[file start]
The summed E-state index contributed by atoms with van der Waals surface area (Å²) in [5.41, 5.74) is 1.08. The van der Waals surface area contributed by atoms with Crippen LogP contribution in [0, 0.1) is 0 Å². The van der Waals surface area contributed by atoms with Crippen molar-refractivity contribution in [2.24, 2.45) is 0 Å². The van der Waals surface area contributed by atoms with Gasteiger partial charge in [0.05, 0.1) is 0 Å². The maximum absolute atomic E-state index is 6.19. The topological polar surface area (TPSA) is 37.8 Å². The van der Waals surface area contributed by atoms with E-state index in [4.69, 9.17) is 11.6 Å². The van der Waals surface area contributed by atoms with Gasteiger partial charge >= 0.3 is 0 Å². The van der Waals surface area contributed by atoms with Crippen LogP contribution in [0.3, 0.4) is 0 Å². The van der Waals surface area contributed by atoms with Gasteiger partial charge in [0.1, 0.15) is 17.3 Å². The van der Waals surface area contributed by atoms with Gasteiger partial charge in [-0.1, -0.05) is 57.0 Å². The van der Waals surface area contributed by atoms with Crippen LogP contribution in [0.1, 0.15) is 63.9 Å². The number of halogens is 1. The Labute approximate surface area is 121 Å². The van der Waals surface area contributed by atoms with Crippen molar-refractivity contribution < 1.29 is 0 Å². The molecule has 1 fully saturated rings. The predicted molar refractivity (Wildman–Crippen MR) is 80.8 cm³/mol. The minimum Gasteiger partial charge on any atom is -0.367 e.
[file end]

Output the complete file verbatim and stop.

The summed E-state index contributed by atoms with van der Waals surface area (Å²) in [5.41, 5.74) is 1.08. The van der Waals surface area contributed by atoms with Crippen LogP contribution in [0, 0.1) is 0 Å². The van der Waals surface area contributed by atoms with Crippen molar-refractivity contribution in [2.24, 2.45) is 0 Å². The van der Waals surface area contributed by atoms with Gasteiger partial charge in [0.05, 0.1) is 0 Å². The maximum absolute atomic E-state index is 6.19. The topological polar surface area (TPSA) is 37.8 Å². The van der Waals surface area contributed by atoms with E-state index in [4.69, 9.17) is 11.6 Å². The van der Waals surface area contributed by atoms with Gasteiger partial charge >= 0.3 is 0 Å². The van der Waals surface area contributed by atoms with Crippen LogP contribution in [0.3, 0.4) is 0 Å². The van der Waals surface area contributed by atoms with Gasteiger partial charge in [0.1, 0.15) is 17.3 Å². The van der Waals surface area contributed by atoms with Gasteiger partial charge in [-0.1, -0.05) is 57.0 Å². The van der Waals surface area contributed by atoms with Crippen LogP contribution in [0.1, 0.15) is 63.9 Å². The number of halogens is 1. The Labute approximate surface area is 121 Å². The van der Waals surface area contributed by atoms with Crippen molar-refractivity contribution < 1.29 is 0 Å². The molecule has 1 fully saturated rings. The predicted molar refractivity (Wildman–Crippen MR) is 80.8 cm³/mol. The minimum Gasteiger partial charge on any atom is -0.367 e.